Anaphylaxis is thr clinical syndrome of immediate hypersensitivity. It is characterized by cardiovascular collapse, respiratory compromise and cutaneous and GI symptoms ( e.g urticaria, emesis )
1. ABC’s : Establish airway if necessary. Assess breathing. Supply with 100% oxygen with respiratory support as needed. Assess circulation and establish IV access. Place patient on cardiac monitor.
2. Epinephrine: Give epinephrine , 0.01 ml/kg (1:1000) intramuscular, maximum dose 0.5 ml. Repeat every 15 min as needed. The site of choice is lateral aspect of thigh due to its vascularity.
3. Albuterol: Give nebulized albuterol, 0.05 to 0.15 mg/kg in 3 ml normal saline solution ( quick estimate 2.5 mg for < 30kg and 5 mg for > 30kg ) every 15 min as needed.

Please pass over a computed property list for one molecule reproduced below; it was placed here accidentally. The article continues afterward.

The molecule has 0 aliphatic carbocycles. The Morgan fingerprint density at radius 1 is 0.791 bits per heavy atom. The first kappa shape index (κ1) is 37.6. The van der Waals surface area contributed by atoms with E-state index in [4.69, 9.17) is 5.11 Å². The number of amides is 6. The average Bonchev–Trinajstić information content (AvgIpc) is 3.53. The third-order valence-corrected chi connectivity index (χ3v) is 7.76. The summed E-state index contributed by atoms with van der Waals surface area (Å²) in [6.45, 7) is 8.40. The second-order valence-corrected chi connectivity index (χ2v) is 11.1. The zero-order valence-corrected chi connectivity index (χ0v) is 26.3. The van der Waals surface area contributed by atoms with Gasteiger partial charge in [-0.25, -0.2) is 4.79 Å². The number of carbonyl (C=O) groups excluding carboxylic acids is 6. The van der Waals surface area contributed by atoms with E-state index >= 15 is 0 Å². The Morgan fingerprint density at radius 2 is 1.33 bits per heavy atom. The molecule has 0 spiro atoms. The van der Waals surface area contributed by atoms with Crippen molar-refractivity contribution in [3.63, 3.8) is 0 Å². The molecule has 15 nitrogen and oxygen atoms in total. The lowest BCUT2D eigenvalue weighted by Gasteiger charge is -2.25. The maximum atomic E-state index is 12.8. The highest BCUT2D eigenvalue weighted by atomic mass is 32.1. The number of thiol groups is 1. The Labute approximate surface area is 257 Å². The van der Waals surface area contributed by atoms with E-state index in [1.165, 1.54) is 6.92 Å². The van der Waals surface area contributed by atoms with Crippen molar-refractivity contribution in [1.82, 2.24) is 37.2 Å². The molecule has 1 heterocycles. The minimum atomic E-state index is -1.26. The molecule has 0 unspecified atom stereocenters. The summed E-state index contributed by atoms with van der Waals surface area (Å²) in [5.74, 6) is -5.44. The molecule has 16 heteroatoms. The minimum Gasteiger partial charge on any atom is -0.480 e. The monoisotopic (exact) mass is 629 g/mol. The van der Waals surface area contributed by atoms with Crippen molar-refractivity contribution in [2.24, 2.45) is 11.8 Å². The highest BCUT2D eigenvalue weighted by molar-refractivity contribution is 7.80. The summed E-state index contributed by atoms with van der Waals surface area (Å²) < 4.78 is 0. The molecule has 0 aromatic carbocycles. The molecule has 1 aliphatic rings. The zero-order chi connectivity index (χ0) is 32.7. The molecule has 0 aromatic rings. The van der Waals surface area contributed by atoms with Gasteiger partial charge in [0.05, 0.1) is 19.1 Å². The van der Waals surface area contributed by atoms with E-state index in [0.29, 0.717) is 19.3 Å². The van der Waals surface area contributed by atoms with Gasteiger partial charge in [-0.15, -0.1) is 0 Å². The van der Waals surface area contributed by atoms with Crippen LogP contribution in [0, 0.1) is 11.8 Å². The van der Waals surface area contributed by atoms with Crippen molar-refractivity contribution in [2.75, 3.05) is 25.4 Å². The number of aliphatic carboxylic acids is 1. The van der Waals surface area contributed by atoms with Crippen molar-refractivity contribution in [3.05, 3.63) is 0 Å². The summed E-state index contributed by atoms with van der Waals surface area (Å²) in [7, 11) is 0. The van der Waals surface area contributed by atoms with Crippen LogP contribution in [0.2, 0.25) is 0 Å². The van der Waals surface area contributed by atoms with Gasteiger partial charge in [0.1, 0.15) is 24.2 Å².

4. Histamine 1- receptor antagonist: such as diphenhydramine, 1-2 mg/kg through IV.IM or oral route. Also consider a histamine -2 receptor antagonist.
5.Corticosteroids: helps prevent the late phase of allergic response. Administer methlyprednisolone in a 2 mg/kg IV bolus, then 2mg/kg per day IV or IM divided every 6 hrs or prednisone 2 mg/kg PO in a bolus once daily. Observe for 6 to 24 hrs for late phase symptoms depending on clinical condition and stability.
6. Advice on discharge: Patient should be discharged with an epi-pen junior(<30kg) or usual adult epi-pen (>30kg) or any comparable injectable epinephrine product with specific instructions on appropriate use.
Managing Hypotension associated with anaphylaxis
1.Trendelenburg position: Put patient’s head at 30 degree angle below feet.
2. Fluids: Administer 20 ml/kg IV normal saline or lactated ringer’s solution over 5 to 15 min. repeat bolus if necessary.
3. Epinephrine: Give 0.1 ml/kg (1:10,000) IV every 2 to 5 min while an epinephrine or dopamine infusion is being prepared.